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SOPA Mark-up Delayed as Support Continues to Crumble

December 16, 2011 - by Donny Shaw

(See update below…)

After day one of the House Judiciary Committee’s mark-up of the Stop Online Piracy Act (a.k.a. SOPA), it’s pretty clear that the bill is going to be passed by the committee and forwarded to the full House. So far every single amendment to improve the bill for its critics has been rejected, with a solid, bipartisan majority voting en bloc to keep the bill as is. But day one of the mark-up has also made it clear that the public is waking up and legislators are taking notice.

When a virtually identical bill went to mark-up in the Senate Judiciary Committee in May, it was approved by a unanimous vote after a congenial, laughter-filled, 7-minute meeting. Six months later in the House as the Judiciary Committee slogs through a 15+ hour meeting, the tone could not be more different.

One of the common themes at the marathon, often acrimonious mark-up session has been that the bill is being rushed through without sufficient input from interests in opposition. Rep. Darrell Issa [R, CA-49], Rep. Daniel Lungren [R, CA-3] and others repeatedly called out the bill’s sponsors for rushing, and Rep. Zoe Lofgren [D, CA-16] went so far in her attempt to slow things down as refusing to agree to a customary waiver of the reading of the bill, requiring committee staff to spend more than an hour literally reading the legislative text aloud. At one point the hearing was derailed over a tweet published by bill supporter Rep. Steve King [R, IA-5] that said that Rep. Sheila Jackson-Lee [D, TX-18], an opponent of the bill, had him so bored that he was killing time surfing the internet. Jackson-Lee then called out King for his “offensive” tweet, and the meeting was delayed as Jackon-Lee and Chairman Rep. Lamar Smith [R, TX-21] argued over whether the word “offensive” should be entered in the congressional record.

The explosion of opposition to the bill between the Senate mark-up and the House mark-up has largely been lead primarily by the American Censorship Day coalition, which we (PPF) are happy to be a part of. Since the coalition page launched one month ago, 709,000 people have shared it on Facebook and 68,000 links to it on Twitter have been shared. During yesterday’s mark-up, #SOPA was trending on Twitter in New York and Los Angeles. More than 1 millions of calls and emails to Congress have been generated over the past month. The level of engagement on this bill is virtually unprecedented for a measure that still has not emerged from the committee process. And it has happened despite a virtual blackout from mainstream media, which is mostly owned by corporations that support the bill.

The fight to kill SOPA, which has been waged through exactly the kinds of online social networks that would be most at risk of being blacklisted under the bill, is itself a perfect example of why SOPA must be killed. Whereas traditional, corporate-owned media tends to be biased towards the preservation of social divisions that benefit those in power, online peer-to-peer networks have the ability to facilitate the kind of grassroots, cross-partisan coalitions that can make a difference on matters of fundamental rights like the freedom of speech online. Take reddit, for example, where an active and smart community has popped up around fighting SOPA. According to reddit co-founder Alexis Ohanian, it wouldn’t exist if SOPA had been law when he and his colleagues thought to build the site. “The story of reddit […] simply could not have happened in a world with this bill,” said Ohanian in a video posted toYouTube. “And it’s not just reddit, it’s every single other social media site out there that will be threatened by this bill.”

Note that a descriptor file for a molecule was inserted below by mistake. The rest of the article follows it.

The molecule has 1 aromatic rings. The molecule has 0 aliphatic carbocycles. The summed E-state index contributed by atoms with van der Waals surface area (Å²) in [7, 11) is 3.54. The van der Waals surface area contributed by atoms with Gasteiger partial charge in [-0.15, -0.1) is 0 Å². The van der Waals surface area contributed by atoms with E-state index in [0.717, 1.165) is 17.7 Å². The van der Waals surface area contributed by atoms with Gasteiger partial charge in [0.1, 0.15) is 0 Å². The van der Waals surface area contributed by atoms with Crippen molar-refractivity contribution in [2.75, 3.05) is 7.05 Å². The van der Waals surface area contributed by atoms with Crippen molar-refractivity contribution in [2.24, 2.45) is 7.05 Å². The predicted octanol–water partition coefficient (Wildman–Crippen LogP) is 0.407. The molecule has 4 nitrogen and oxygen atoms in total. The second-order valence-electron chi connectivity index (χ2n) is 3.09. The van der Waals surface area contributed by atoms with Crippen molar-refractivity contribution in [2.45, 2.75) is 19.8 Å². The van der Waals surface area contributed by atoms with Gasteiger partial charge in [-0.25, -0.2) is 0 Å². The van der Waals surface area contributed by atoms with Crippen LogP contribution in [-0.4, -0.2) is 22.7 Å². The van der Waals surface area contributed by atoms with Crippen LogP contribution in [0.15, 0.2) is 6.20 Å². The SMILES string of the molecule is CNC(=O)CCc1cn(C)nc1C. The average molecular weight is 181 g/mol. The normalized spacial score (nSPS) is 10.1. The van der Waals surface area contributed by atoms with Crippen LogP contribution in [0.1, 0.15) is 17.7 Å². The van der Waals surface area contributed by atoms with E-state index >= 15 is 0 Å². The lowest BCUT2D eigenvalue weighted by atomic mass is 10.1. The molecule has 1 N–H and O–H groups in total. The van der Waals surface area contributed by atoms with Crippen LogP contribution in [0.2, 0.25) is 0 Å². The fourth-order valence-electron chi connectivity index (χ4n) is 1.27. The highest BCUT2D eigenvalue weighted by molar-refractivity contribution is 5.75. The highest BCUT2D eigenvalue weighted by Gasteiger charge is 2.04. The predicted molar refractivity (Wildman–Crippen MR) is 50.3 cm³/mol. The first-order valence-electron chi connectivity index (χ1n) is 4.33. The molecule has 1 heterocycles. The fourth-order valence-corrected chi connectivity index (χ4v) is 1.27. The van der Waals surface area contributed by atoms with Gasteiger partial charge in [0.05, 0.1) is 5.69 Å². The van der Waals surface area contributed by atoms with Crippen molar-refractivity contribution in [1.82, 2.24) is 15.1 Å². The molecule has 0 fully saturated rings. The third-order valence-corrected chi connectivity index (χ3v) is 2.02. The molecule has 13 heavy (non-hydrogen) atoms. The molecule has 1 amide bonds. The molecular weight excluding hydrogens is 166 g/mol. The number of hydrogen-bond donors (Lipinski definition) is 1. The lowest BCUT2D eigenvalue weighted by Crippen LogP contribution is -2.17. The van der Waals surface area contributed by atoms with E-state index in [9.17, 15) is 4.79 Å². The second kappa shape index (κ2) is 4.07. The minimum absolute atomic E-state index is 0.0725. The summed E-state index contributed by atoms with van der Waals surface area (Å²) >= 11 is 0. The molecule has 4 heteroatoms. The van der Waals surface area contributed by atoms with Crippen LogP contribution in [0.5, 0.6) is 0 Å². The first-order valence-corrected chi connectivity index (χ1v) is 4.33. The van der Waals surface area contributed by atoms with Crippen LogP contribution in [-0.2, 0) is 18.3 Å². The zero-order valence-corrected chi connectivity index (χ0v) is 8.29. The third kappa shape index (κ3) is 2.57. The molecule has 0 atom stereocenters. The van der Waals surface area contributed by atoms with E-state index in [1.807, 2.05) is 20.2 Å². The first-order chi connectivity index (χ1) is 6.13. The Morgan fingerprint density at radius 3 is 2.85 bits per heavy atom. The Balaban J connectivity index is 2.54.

The opponents of SOPA are up against giants of power in American society, from media mogul Rupert Murdoch to powerful-senator-tuned-Hollywood-lobbyist Chris Dodd. The corporations in support of SOPA have spent more than 13 times more money on lobbying Congress than those opposed. The entertainment industry has been deeply entrenched in Washington for decades. The tech industry, on the other hand, is composed of young companies that are just beginning to build up their lobbying game. And, remember, most members of Congress are too old to have grown up with the internet, so besides all of the influence peddling that is going on they are predisposed to sympathize with the business models of older companies that they know and understand.

SOPA is expected to pass the House Judiciary Committee this afternoon on a bipartisan vote of 22 or so “ayes” and 12 or so “nays.” When Congress comes back from recess in late January, SOPA and its Senate counterpart, PIPA, are expected to be top items on the floor calendars. Support for these bills is fading quickly. Do you part right now and write your senators and representative and tell them to oppose SOPA and PIPA.

UPDATE: Huge victory for SOPA opponents — as of 1:45 p.m. ET, the mark-up has been delayed until after the holiday recess. Details at TPM.

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